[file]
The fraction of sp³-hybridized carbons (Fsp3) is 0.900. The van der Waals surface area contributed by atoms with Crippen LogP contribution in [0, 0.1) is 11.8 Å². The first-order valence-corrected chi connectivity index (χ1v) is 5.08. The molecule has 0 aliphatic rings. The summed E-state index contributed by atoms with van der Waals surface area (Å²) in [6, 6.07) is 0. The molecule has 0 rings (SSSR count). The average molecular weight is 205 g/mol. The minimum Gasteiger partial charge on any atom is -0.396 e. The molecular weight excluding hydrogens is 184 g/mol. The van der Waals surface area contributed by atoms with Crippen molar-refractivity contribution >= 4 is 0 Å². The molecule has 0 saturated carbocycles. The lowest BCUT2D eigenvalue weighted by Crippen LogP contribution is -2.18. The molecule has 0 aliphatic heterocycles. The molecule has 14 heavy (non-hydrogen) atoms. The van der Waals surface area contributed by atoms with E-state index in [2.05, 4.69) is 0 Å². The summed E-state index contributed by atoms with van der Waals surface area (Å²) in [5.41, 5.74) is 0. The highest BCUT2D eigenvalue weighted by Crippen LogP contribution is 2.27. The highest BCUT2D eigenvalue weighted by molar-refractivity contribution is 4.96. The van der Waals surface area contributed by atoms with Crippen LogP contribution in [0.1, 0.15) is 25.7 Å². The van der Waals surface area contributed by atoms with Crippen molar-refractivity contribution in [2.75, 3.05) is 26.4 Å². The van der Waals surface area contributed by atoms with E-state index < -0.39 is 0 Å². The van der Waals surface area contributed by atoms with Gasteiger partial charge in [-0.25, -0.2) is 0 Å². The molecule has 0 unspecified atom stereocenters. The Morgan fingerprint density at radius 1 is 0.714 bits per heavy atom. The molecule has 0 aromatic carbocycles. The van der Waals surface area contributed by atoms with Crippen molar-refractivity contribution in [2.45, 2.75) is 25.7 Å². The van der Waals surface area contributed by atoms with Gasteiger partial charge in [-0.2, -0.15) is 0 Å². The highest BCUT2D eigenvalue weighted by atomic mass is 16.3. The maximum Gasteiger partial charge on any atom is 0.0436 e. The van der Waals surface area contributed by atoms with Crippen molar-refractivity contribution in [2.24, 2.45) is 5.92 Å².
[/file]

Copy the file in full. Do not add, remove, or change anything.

The fraction of sp³-hybridized carbons (Fsp3) is 0.900. The van der Waals surface area contributed by atoms with Crippen LogP contribution in [0, 0.1) is 11.8 Å². The first-order valence-corrected chi connectivity index (χ1v) is 5.08. The molecule has 0 aliphatic rings. The summed E-state index contributed by atoms with van der Waals surface area (Å²) in [6, 6.07) is 0. The molecule has 0 rings (SSSR count). The average molecular weight is 205 g/mol. The minimum Gasteiger partial charge on any atom is -0.396 e. The molecular weight excluding hydrogens is 184 g/mol. The van der Waals surface area contributed by atoms with Crippen molar-refractivity contribution >= 4 is 0 Å². The molecule has 0 saturated carbocycles. The lowest BCUT2D eigenvalue weighted by Crippen LogP contribution is -2.18. The molecule has 0 aliphatic heterocycles. The molecule has 14 heavy (non-hydrogen) atoms. The van der Waals surface area contributed by atoms with E-state index in [2.05, 4.69) is 0 Å². The summed E-state index contributed by atoms with van der Waals surface area (Å²) in [5.41, 5.74) is 0. The highest BCUT2D eigenvalue weighted by Crippen LogP contribution is 2.27. The highest BCUT2D eigenvalue weighted by molar-refractivity contribution is 4.96. The van der Waals surface area contributed by atoms with Crippen LogP contribution in [0.1, 0.15) is 25.7 Å². The van der Waals surface area contributed by atoms with Crippen molar-refractivity contribution in [2.75, 3.05) is 26.4 Å². The van der Waals surface area contributed by atoms with E-state index < -0.39 is 0 Å². The van der Waals surface area contributed by atoms with Gasteiger partial charge in [-0.25, -0.2) is 0 Å². The molecule has 0 unspecified atom stereocenters. The Morgan fingerprint density at radius 1 is 0.714 bits per heavy atom. The molecule has 0 aromatic carbocycles. The van der Waals surface area contributed by atoms with Crippen molar-refractivity contribution in [2.45, 2.75) is 25.7 Å². The van der Waals surface area contributed by atoms with Gasteiger partial charge in [-0.2, -0.15) is 0 Å². The highest BCUT2D eigenvalue weighted by atomic mass is 16.3. The maximum Gasteiger partial charge on any atom is 0.0436 e. The van der Waals surface area contributed by atoms with Crippen molar-refractivity contribution in [2.24, 2.45) is 5.92 Å².